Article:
8436559463454
Black, Brown & Beige [Import Limited Edition LP]

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Format: Vinyl
Label: IMPORTS
Rel. Date: 11/17/2017
UPC: 8436559463454

Black, Brown & Beige [Import Limited Edition LP]
Artist: Duke Ellington
Format: Vinyl
New: Available to Order $12.99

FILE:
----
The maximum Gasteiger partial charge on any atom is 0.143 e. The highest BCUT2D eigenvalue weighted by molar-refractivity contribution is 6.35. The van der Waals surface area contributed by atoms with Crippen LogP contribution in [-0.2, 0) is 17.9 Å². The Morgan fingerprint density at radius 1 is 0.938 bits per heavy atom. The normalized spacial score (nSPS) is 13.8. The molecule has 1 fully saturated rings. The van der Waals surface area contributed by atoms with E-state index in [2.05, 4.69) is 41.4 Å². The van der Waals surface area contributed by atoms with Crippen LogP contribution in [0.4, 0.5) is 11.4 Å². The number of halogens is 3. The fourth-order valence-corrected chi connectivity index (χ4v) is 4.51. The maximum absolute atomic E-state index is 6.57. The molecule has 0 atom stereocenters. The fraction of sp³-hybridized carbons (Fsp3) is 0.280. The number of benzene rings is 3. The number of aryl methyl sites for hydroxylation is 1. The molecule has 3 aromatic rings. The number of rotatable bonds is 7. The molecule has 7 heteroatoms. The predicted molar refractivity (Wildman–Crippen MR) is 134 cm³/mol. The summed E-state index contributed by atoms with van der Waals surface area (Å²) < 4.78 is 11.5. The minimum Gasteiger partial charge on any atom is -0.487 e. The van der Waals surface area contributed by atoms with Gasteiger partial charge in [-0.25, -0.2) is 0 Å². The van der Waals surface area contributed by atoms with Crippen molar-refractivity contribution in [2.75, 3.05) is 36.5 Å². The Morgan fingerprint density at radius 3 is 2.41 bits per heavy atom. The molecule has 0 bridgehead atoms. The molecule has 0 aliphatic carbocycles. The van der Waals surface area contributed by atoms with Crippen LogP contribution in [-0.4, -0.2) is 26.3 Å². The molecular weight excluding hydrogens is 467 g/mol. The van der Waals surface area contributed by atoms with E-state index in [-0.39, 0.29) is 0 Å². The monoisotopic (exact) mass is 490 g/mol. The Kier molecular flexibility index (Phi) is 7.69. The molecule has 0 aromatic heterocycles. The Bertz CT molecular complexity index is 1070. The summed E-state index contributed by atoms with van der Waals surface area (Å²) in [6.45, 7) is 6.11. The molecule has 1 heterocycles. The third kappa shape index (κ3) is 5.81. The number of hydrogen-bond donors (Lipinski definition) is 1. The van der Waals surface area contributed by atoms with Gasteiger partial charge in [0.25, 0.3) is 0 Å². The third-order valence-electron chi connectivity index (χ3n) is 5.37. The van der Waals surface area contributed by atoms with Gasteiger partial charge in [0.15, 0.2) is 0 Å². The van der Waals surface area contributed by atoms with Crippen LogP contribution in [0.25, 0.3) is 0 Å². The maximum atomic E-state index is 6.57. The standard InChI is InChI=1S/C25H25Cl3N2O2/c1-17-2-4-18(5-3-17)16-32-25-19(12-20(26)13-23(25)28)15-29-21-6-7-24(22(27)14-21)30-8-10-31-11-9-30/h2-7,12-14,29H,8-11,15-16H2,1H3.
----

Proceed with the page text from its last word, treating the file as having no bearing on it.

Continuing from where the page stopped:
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The history of Black, Brown & Beige began on June 23, 1943, when Duke Ellington premiered this extended work at Carnegie Hall. It wasn't Ellington's first attempt to create an extended work, which was longer than a typical jazz song and more related to the classical forms than to popular music. While the soundtrack he made for the short 1929 movie Black & Tan Fantasy included works from a number of previously recorded songs, it was presented in a kind of suite form, with the themes from these songs coming and going and presenting a dialogue with the images on screen. His 1931 ''Creole Rhapsody'' was a composition that went beyond the usual three-and-a-half-minute duration of a standard 78 r.p.m disc, and thus had to be divided onto two sides. A few years later, in 1935, his ''Reminiscing in Tempo'' would occupy four sides and had to be divided onto two discs. However, those were never his best selling records, and the reception of his 1943 suite Black, Brown & Beige was cold at best. This is due to the fact that apart from being an ambitious extended composition, it was thematically related to racial issues regarding the history of Afro-American people. Most critics could not accept the idea of Ellington composing long musical works and preferred to confine him to simple jazz songs (even though Ellington's songs were never simple). Duke insisted on performing Black, Brown & Beige at his next concert at Boston's Symphony Hall on January 28, 1943 (a concert that was also recorded, but that, unlike the show of January 23, was never issued in its entirety). However, following that he never played the whole work again. Instead, he only commercially recorded two fragments of the suite for Victor, ''Work Song'' and ''Come Sunday'', on December 11, 1944, and performed an abridged version of the suite during the (also recorded) Carnegie Hall concert that took place on December 19 of that year. From then on, Ellington performed only fragments of Black, Brown & Beige during concerts and broadcasts in the mid-forties, and no testimony of any part of the work being played exists between 1947 and the making of the album presented here, in 1958.